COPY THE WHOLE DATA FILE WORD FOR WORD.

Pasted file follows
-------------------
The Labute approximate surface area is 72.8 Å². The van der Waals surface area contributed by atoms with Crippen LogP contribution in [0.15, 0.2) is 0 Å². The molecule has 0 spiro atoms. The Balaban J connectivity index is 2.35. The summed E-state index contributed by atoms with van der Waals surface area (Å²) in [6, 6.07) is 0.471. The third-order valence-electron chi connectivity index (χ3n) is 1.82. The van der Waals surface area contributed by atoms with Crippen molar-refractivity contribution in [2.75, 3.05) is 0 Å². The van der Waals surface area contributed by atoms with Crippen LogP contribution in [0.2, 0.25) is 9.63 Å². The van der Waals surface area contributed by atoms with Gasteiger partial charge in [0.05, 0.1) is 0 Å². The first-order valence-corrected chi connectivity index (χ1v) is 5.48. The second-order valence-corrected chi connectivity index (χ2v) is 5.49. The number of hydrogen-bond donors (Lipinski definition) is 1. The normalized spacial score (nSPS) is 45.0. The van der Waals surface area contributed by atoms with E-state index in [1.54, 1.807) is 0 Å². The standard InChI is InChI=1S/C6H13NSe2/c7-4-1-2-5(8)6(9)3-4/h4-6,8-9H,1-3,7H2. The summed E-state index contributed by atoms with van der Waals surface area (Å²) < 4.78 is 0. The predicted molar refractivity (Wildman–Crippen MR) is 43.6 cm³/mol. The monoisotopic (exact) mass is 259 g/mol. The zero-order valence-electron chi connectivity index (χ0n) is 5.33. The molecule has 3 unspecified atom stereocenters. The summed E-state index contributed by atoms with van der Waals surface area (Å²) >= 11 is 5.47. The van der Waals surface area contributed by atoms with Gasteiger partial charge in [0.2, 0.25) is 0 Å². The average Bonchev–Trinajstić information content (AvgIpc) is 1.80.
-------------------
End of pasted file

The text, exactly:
The Labute approximate surface area is 72.8 Å². The van der Waals surface area contributed by atoms with Crippen LogP contribution in [0.15, 0.2) is 0 Å². The molecule has 0 spiro atoms. The Balaban J connectivity index is 2.35. The summed E-state index contributed by atoms with van der Waals surface area (Å²) in [6, 6.07) is 0.471. The third-order valence-electron chi connectivity index (χ3n) is 1.82. The van der Waals surface area contributed by atoms with Crippen molar-refractivity contribution in [2.75, 3.05) is 0 Å². The van der Waals surface area contributed by atoms with Crippen LogP contribution in [0.2, 0.25) is 9.63 Å². The van der Waals surface area contributed by atoms with Gasteiger partial charge in [0.05, 0.1) is 0 Å². The first-order valence-corrected chi connectivity index (χ1v) is 5.48. The second-order valence-corrected chi connectivity index (χ2v) is 5.49. The number of hydrogen-bond donors (Lipinski definition) is 1. The normalized spacial score (nSPS) is 45.0. The van der Waals surface area contributed by atoms with E-state index in [1.54, 1.807) is 0 Å². The standard InChI is InChI=1S/C6H13NSe2/c7-4-1-2-5(8)6(9)3-4/h4-6,8-9H,1-3,7H2. The summed E-state index contributed by atoms with van der Waals surface area (Å²) < 4.78 is 0. The predicted molar refractivity (Wildman–Crippen MR) is 43.6 cm³/mol. The monoisotopic (exact) mass is 259 g/mol. The zero-order valence-electron chi connectivity index (χ0n) is 5.33. The molecule has 3 unspecified atom stereocenters. The summed E-state index contributed by atoms with van der Waals surface area (Å²) >= 11 is 5.47. The van der Waals surface area contributed by atoms with Gasteiger partial charge in [0.2, 0.25) is 0 Å². The average Bonchev–Trinajstić information content (AvgIpc) is 1.80.